Category Unified Communications

University of Georgia Uses Telepresence to Reach More Students and Retain Faculty – Learn How.

Join Cisco and AVI-SPL on Tuesday, September 28 at 12 p.m. ET / 9 a.m. PT for an informative webinar.

Learn first-hand how Telepresence brings students and faculty together, while at the same time retaining faculty, increasing elective offerings and reaching more students.

Sit in on a conversation with Sarah Wardlaw Jones, program coordinator for the Millikan Educational Resources Center at the University of Georgia’s College of Pharmacy. Her school’s four-year Doctor of Pharmacy program has faculty and students located across the state. With interactive video communication, faculty and students are seeing better use of their time and more in-depth and active learning, as well as significant cost reductions.

Register today to learn how you too can video-enable Telepresence in your school!

Register Now

Host

Dr. Lance Ford is an educational technology advocate for Cisco’s Collaboration team. He is focused on helping students attain their maximum potential through various technical tools.

Speaker

Sarah Wardlaw Jones is the IT Manager for the Millikan Educational Resources group at the University of Georgia, College of Pharmacy. She is responsible for the management of the College’s instructional technology and classroom support program.

Register Now

Want to learn about upcoming Telepresence webinars? Click here to sign-up for the sAVvy video conferencing e-newsletter. »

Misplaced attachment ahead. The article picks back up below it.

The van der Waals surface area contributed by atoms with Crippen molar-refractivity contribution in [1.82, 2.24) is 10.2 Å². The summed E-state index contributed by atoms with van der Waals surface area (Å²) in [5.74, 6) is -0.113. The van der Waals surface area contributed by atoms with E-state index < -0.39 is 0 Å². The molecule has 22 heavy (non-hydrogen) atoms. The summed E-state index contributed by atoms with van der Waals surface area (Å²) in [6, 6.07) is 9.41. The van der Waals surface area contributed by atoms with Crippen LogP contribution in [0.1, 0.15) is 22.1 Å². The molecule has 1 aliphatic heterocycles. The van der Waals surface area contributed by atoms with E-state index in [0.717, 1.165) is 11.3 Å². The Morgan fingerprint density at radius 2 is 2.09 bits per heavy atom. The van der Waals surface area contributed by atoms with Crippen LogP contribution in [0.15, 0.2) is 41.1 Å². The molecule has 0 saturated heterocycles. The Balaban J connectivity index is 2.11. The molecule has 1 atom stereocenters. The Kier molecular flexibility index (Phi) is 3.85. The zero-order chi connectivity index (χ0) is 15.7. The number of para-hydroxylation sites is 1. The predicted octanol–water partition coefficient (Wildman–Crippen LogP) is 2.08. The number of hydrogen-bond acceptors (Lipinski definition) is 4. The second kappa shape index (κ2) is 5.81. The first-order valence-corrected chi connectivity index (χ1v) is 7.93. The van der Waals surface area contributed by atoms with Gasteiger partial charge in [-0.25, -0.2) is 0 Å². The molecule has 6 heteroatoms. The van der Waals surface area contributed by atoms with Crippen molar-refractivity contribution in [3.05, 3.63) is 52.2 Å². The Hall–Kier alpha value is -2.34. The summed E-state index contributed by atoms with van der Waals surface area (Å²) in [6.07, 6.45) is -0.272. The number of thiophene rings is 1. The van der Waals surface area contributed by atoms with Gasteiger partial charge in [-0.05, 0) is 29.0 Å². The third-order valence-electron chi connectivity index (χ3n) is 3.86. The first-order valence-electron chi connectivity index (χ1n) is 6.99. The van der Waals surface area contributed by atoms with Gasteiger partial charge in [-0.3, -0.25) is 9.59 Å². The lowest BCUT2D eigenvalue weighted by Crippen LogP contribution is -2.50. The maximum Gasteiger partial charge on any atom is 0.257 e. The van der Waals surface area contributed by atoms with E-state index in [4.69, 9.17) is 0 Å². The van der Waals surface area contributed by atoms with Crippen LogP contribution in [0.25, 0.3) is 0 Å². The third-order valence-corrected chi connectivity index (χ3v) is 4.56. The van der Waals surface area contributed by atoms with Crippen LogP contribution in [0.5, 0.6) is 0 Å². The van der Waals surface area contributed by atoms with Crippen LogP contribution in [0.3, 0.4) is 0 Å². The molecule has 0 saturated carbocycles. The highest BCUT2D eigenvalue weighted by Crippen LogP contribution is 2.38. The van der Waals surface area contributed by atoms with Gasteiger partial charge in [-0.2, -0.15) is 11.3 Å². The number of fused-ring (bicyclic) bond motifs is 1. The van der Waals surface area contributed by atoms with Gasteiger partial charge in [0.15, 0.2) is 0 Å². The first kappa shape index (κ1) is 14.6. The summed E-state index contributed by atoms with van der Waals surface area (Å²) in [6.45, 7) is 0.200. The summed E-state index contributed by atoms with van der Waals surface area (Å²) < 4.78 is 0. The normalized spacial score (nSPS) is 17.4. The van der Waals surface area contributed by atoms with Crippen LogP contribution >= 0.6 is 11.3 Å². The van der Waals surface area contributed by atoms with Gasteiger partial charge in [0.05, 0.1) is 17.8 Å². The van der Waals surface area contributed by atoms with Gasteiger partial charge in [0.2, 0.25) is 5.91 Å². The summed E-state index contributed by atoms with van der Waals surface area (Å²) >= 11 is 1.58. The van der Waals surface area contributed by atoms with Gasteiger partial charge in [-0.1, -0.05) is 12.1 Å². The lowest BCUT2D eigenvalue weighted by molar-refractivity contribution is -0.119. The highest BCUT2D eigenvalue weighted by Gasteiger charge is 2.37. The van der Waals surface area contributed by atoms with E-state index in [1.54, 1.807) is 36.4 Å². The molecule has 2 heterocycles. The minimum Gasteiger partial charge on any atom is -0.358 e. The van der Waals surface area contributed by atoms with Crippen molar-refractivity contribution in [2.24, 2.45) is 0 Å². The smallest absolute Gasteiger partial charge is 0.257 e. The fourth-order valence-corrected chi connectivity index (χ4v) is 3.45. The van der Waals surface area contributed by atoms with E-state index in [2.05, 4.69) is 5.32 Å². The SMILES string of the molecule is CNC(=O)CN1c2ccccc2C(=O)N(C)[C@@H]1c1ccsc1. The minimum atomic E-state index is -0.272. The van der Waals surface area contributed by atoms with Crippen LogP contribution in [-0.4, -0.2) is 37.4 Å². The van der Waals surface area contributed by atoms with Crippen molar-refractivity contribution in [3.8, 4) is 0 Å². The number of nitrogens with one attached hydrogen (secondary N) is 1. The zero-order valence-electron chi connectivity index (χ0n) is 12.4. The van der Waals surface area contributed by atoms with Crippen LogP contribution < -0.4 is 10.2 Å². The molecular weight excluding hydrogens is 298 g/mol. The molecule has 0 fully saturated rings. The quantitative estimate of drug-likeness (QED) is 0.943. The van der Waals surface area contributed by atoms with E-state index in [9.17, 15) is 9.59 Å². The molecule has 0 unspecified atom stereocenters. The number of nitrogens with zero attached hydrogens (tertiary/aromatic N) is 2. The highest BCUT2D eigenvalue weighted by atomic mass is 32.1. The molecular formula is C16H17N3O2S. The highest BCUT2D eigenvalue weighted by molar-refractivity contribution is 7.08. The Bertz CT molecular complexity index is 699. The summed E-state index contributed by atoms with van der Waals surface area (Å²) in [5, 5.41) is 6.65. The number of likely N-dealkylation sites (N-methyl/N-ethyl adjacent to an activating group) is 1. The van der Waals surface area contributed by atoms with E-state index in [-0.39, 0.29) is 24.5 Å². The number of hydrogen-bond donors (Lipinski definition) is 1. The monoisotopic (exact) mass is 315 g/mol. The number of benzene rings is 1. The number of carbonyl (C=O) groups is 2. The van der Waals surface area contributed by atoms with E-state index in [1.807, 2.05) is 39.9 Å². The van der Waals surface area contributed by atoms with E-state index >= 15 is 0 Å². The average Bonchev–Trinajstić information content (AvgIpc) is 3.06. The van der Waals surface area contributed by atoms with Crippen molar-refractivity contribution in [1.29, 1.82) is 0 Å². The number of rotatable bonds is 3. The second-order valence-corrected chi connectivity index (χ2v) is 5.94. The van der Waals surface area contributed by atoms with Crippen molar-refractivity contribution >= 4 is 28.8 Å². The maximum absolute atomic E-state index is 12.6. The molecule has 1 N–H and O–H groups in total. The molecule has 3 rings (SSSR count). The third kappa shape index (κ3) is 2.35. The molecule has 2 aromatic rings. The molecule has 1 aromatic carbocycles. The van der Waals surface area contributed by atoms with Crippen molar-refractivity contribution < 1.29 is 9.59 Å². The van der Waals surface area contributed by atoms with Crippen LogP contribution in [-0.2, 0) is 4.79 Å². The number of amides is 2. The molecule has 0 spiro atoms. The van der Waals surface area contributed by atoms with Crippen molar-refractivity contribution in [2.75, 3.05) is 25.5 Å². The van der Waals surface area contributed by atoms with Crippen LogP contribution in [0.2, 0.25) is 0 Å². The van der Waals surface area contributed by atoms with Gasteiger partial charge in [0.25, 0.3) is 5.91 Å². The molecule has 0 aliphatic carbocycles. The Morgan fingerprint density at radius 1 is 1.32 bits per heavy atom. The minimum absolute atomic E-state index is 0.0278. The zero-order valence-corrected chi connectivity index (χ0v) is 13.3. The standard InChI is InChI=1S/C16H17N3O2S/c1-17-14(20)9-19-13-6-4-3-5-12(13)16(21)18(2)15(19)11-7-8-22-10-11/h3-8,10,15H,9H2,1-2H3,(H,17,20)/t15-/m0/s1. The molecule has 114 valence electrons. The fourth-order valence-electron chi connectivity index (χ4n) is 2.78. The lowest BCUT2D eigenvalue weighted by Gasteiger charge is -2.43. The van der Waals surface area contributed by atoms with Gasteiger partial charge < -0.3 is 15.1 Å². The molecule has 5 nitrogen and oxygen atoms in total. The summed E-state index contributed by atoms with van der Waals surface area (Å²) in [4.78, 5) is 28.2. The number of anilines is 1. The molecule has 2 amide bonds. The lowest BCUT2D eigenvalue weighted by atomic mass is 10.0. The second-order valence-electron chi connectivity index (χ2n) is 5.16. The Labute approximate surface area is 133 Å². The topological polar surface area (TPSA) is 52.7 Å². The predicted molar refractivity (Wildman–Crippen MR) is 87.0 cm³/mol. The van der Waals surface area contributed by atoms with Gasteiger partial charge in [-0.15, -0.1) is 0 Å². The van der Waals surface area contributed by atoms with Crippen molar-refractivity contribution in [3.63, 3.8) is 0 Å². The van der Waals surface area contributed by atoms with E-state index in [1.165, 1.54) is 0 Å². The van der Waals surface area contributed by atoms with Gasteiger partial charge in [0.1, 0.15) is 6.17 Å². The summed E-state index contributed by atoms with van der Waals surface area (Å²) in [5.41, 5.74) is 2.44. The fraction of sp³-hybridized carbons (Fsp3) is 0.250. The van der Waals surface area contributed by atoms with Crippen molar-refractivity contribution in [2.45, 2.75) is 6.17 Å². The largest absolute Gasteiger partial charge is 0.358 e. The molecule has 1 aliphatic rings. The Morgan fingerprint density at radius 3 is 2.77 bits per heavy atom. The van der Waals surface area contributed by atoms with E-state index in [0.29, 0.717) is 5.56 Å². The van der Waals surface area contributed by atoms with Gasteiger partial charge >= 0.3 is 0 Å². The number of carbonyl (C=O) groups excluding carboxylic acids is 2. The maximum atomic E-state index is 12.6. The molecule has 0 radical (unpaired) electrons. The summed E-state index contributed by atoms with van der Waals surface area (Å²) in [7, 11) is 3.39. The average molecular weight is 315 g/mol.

Click here for more information on Cisco TelePresence products. »

Key Points to Know Before Purchasing a Video Conferencing System

“The proper design and integration of a video conferencing (VTC) system requires time, coordination and communication upfront,” notes Fred Grob, design engineer (CTS-D) for AVI-SPL. “Aside from the technology, there are many other parts to the puzzle. It’s important that collaboration takes place between the AV system designer, interior designer and architect on several key points.”

These key points include:

  • Ceiling type and height. There are many reasons that these factors are a primary concern, as they effect: speaker type, possible sound wave reflections problems, VTC light fixtures and placement. These are crucial factors in ensuring the quality of viewed images.
  • Upholstery and lighting. A qualified and experienced AV system designer will be able to communicate with the interior designer and help choose upholstery patterns that the camera can easily pick-up and transmit, or choosing paint colors and scheme that complement the lighting. Recommendations need to be made regarding wall fabrics and decoration, as this will have a very positive or negative effect on the acoustics of the room.